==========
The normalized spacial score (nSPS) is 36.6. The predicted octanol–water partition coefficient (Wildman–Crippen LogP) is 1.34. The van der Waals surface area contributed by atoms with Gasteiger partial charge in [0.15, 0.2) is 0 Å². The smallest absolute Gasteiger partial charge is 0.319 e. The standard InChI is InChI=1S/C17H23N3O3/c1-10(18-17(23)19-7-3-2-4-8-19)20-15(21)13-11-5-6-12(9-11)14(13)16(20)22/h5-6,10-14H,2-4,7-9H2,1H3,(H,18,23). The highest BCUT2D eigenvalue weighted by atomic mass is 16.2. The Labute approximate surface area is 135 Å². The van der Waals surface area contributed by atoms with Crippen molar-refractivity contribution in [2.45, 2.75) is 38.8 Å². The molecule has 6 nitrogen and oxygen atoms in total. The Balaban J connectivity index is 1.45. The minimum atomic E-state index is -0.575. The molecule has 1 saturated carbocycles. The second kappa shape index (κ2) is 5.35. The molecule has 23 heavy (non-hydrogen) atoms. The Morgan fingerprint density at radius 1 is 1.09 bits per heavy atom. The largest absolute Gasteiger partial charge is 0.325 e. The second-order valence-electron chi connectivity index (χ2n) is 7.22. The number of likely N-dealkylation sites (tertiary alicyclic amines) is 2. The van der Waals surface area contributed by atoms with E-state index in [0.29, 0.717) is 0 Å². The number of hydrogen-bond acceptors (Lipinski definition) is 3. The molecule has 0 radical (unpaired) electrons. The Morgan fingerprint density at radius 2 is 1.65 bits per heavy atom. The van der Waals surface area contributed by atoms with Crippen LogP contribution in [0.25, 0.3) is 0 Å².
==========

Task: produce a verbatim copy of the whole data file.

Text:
The normalized spacial score (nSPS) is 36.6. The predicted octanol–water partition coefficient (Wildman–Crippen LogP) is 1.34. The van der Waals surface area contributed by atoms with Gasteiger partial charge in [0.15, 0.2) is 0 Å². The smallest absolute Gasteiger partial charge is 0.319 e. The standard InChI is InChI=1S/C17H23N3O3/c1-10(18-17(23)19-7-3-2-4-8-19)20-15(21)13-11-5-6-12(9-11)14(13)16(20)22/h5-6,10-14H,2-4,7-9H2,1H3,(H,18,23). The highest BCUT2D eigenvalue weighted by atomic mass is 16.2. The Labute approximate surface area is 135 Å². The van der Waals surface area contributed by atoms with Crippen molar-refractivity contribution in [2.45, 2.75) is 38.8 Å². The molecule has 6 nitrogen and oxygen atoms in total. The Balaban J connectivity index is 1.45. The minimum atomic E-state index is -0.575. The molecule has 1 saturated carbocycles. The second kappa shape index (κ2) is 5.35. The molecule has 23 heavy (non-hydrogen) atoms. The Morgan fingerprint density at radius 1 is 1.09 bits per heavy atom. The largest absolute Gasteiger partial charge is 0.325 e. The second-order valence-electron chi connectivity index (χ2n) is 7.22. The number of likely N-dealkylation sites (tertiary alicyclic amines) is 2. The van der Waals surface area contributed by atoms with E-state index in [0.29, 0.717) is 0 Å². The number of hydrogen-bond acceptors (Lipinski definition) is 3. The molecule has 0 radical (unpaired) electrons. The Morgan fingerprint density at radius 2 is 1.65 bits per heavy atom. The van der Waals surface area contributed by atoms with Crippen LogP contribution in [0.25, 0.3) is 0 Å².